A recent poll by the Marijuana Policy Project, an advocacy group, found that a large majority of Texas voters favor either the decriminalization of pot or outright legalization and regulation (taxation). The poll, conducted September 27-29, surveyed 860 randomly selected Texas voters over the phone and found that 58 percent supported making marijuana legal for adults and–here are the effective action words for politicians to pay attention to–“regulating it like alcohol.” The same percentage support changing state laws to allow for doctor-recommended medical marijuana use. The poll found that even more people (61 percent) supported removing criminal penalties for possession of up to one ounce and treating the offense like a traffic ticket, punishable by a fine of up to $100 with no possibility of jail time.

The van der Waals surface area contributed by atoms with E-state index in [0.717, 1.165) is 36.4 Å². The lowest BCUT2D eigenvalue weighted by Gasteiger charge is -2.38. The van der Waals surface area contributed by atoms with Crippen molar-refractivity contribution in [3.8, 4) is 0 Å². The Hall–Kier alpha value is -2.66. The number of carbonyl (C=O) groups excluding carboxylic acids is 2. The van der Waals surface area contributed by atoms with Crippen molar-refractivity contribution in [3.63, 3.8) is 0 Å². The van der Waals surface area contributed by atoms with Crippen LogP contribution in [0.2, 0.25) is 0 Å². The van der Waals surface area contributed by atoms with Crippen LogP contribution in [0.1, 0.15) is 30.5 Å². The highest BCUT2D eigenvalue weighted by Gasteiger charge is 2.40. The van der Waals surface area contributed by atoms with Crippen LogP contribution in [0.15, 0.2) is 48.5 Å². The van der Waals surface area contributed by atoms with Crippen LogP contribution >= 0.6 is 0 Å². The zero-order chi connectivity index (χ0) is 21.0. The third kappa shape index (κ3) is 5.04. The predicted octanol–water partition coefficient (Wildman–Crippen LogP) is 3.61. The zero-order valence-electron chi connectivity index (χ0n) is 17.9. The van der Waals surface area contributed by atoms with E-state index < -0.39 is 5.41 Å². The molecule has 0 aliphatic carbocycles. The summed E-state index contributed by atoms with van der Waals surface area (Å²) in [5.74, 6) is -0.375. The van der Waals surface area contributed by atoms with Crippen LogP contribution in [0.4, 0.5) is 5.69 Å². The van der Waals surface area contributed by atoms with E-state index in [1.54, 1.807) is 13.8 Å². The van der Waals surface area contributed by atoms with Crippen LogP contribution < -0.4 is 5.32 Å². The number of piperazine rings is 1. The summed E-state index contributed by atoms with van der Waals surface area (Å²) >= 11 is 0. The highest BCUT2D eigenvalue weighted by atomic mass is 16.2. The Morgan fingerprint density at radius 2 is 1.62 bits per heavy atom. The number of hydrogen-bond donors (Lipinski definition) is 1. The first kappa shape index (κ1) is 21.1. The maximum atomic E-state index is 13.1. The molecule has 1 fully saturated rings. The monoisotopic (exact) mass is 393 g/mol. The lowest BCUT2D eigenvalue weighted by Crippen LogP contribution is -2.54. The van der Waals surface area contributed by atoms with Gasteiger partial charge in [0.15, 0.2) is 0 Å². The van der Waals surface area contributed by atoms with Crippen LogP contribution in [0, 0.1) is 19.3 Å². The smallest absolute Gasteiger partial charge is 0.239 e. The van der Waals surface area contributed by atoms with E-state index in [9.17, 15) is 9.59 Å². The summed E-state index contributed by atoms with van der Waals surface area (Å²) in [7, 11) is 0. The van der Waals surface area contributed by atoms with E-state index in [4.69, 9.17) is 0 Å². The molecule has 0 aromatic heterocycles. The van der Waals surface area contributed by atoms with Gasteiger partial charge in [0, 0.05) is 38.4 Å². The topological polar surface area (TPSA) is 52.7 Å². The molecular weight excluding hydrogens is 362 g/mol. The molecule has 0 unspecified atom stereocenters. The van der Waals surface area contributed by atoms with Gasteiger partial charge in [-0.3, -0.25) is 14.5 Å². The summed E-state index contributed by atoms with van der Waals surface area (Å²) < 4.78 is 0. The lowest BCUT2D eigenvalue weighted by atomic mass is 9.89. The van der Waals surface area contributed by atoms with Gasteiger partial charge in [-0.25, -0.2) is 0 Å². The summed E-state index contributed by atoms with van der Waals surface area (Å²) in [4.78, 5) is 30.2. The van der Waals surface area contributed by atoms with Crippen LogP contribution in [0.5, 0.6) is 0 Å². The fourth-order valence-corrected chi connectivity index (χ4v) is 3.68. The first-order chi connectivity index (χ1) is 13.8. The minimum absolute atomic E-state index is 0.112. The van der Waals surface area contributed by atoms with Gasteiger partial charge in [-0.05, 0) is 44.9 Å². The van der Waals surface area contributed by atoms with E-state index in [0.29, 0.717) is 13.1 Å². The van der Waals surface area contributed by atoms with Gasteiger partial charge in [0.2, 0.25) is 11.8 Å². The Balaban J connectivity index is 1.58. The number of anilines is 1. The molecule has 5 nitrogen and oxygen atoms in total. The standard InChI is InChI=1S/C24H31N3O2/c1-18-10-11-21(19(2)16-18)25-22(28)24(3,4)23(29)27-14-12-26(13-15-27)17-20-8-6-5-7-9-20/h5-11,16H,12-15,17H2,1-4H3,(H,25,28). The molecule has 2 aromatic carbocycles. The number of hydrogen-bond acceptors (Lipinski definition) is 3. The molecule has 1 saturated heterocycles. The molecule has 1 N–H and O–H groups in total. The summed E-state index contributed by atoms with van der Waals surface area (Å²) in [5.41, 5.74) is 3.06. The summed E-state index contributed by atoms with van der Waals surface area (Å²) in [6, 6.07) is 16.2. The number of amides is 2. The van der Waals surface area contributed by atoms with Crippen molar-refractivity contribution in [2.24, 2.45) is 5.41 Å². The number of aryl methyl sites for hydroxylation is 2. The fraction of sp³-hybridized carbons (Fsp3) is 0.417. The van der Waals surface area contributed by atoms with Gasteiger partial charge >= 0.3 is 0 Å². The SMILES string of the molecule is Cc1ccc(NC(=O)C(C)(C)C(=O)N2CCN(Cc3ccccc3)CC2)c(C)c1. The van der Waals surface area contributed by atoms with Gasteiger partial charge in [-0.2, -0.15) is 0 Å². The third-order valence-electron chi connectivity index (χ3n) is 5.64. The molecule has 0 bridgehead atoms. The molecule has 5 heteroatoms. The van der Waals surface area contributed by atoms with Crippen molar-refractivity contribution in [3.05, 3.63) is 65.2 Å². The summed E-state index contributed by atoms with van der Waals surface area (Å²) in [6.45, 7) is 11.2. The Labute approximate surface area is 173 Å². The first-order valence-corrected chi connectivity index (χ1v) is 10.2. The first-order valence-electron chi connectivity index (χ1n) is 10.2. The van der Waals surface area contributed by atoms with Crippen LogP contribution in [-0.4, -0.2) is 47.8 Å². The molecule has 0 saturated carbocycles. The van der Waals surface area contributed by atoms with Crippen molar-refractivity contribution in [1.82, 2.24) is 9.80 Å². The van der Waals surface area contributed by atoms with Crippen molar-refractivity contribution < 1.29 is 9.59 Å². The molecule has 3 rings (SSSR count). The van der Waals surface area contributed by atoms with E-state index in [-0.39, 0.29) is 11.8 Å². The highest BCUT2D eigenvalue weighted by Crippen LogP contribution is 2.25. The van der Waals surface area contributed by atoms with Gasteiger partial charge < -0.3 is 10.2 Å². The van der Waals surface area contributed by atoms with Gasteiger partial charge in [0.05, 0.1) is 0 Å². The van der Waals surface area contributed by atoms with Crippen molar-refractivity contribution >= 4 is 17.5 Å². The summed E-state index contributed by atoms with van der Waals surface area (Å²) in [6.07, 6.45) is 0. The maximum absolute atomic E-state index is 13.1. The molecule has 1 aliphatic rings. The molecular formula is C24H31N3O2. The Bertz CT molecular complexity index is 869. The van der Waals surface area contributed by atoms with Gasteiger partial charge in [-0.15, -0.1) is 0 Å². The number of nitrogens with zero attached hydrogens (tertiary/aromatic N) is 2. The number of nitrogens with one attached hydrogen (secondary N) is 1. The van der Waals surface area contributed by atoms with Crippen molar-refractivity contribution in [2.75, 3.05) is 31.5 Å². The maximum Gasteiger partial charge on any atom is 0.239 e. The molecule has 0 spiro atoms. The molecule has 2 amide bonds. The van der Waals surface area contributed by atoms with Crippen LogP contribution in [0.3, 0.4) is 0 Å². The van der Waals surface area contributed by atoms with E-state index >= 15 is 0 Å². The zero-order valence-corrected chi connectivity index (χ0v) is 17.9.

Of course, in Texas, there is a political vacuum on this issue. The hard right could take this up as an individual liberty issue, or as Rodger Jones suggests, as a cost-saving (potential revenue generating) issue that could help the state’s over-incarceration problems. Both could easily be sold to Texas voters. If they don’t, the left could take the issue up as a way to try to bring out new liberal voters. (Insert terrible stereotypical pothead-forgetting-to-vote joke here.) Either way, it’s inevitable. Also: though this fact is probably irrelevant to most politicians, it’s the right thing to do.